Africa: Women - Anchoring Africa's Food and Nutrition Security
Kampala — At the core of every prosperous nation lies a healthy, economically active and thriving citizenry, says Global Panel Member Rhoda Peace Tumusiime
Article originally posted on All Africa.
Proper nourishment - which extends beyond simply putting food on the table - empowers people to live and take on new opportunities. Yet Africa's women, who often shoulder the roles of producing, purchasing and preparing the food on tables across the continent, are often excluded from decision-making tables in governments and communities.
With this, "Empowering Our Women, Securing Our Food, Improving Our Nutrition," is not just the theme for this year's Africa Day for Food and Nutrition Security, but also an urgent call to action.
Without question, women anchor rural economies across the African Union's 54 nation states. In fact, in some African countries, 90 percent of women are engaged in agricultural and related activities. Yet these women farm without secure land rights, remuneration, or access to machinery and technologies that could increase their harvest.
With increasing trends of rural-urban migration of youth, more and more African women are faced with the extra burden of taking over farming responsibilities to provide for the younger children. They find themselves doing more labourious jobs, ranging from farmland to vending in rural or peri-urban markets.
By implementing policies and programs that address these gaps and link rural farmers to urban markets, we can increase crop yields and transform the livelihoods - and the lives - of smallholder farmers, most of whom are women and mothers.
Malabo reaffirmed a commitment to at least double agricultural productivity levels by the year 2025 - spurred by an increase in government investment and the engagement of women and youth.
But growing more food is not enough. As girls and women grow and produce so much of our food, the terrible irony is that they often do so while burdened by the effects of malnutrition. A lack of access to diverse, nutritious foods takes a toll on their health and well-being.
This affects - and limits - how they live their lives today, and has adverse and lasting consequences for the health, education and prosperity of their children. Simply put, we not only need to increase how much is grown, but also to increase the availability of diverse foods that support health and development.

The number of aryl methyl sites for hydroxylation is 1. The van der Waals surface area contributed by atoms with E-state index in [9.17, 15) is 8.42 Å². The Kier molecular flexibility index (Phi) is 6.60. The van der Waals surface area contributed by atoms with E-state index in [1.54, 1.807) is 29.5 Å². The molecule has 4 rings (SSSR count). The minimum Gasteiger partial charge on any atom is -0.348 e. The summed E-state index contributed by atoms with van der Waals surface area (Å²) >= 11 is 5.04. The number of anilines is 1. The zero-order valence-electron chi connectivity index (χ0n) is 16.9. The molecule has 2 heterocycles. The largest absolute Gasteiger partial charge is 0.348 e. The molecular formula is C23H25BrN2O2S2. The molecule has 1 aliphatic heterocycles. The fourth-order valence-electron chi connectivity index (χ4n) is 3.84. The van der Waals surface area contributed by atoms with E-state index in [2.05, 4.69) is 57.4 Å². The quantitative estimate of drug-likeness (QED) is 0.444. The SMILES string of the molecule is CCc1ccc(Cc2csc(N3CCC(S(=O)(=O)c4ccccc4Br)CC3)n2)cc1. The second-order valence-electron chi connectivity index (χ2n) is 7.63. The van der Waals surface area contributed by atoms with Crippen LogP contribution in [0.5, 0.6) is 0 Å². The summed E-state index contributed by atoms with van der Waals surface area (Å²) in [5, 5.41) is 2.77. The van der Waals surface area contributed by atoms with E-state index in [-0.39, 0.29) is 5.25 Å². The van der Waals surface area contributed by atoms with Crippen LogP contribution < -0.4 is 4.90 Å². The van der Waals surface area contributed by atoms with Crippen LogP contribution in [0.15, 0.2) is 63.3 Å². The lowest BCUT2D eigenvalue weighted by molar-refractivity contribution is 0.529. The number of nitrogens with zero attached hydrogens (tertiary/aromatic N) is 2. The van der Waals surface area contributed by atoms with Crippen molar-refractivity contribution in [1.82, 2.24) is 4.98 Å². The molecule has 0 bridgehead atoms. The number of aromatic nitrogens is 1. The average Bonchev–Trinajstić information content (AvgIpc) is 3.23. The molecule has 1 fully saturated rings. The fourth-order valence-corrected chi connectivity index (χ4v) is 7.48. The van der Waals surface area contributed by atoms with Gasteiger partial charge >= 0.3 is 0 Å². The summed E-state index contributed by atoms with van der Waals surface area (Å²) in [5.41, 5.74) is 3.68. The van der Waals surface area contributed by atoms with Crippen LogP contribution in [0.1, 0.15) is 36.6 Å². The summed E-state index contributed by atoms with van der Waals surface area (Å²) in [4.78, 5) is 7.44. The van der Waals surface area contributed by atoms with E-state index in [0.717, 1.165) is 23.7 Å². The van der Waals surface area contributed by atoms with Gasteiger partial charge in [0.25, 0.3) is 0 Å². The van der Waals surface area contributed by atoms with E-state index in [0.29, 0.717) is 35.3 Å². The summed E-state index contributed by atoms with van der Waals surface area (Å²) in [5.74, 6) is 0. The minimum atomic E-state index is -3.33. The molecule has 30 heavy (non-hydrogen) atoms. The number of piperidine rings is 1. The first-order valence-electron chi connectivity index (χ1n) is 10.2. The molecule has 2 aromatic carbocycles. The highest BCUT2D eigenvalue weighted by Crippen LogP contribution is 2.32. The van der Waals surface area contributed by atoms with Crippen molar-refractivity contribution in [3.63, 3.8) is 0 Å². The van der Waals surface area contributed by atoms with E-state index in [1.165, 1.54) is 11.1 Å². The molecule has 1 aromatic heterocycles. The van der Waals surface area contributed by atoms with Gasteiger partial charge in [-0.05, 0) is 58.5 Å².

The recently released Global Nutrition Report indicates that every $1 invested in nutrition yields a return of up to $16. Considering that 38 of the 55 countries working to improve nutrition as part of the Scaling Up Nutrition Movement are in Africa, investing in nutrition would mean stronger families, communities, and countries - and a massive breakthrough for the entire continent.
In fact, there is no better time to revitalize our investment in a well-fed, well-nourished workforce as a means to drive economic growth across Africa.
According to a report released this year by the International Food Policy Research Institute (IFPRI), almost all low-income African countries have the potential to reach middle-income status within the next 15 years. But, on this Africa Day for Food and Nutrition Security, we must recommit to not only imagine a healthier, more prosperous future for the continent--but to work to make it happen.
The path forward requires a strong, unified commitment to better practices across the systems through which our food is grown, produced, packaged, stored, transported and sold. And those of us at all points of the system - from government to civil society, farmers to fathers, producers to consumers - we can all look for opportunities to change.
The right investments in agricultural food systems will strengthen communities and grow economies - not only by helping farmers increase productivity, but also by ensuring that every African man, woman and child gets the nutrients they need to reach their full potential and actively contribute to society.
But we cannot achieve any of this without addressing the challenges facing women farmers. Supporting our women and girls is crucial if we want to achieve transformational gains not only in agricultural productivity and nutrition, but in all aspects of society.
As we gather here in Kampala to mark the Africa Day for Food and Nutrition Security, let us answer the call to empower women, secure our food and improve nutrition. By doing so, we will make great strides to securing a stronger future for all people across the continent.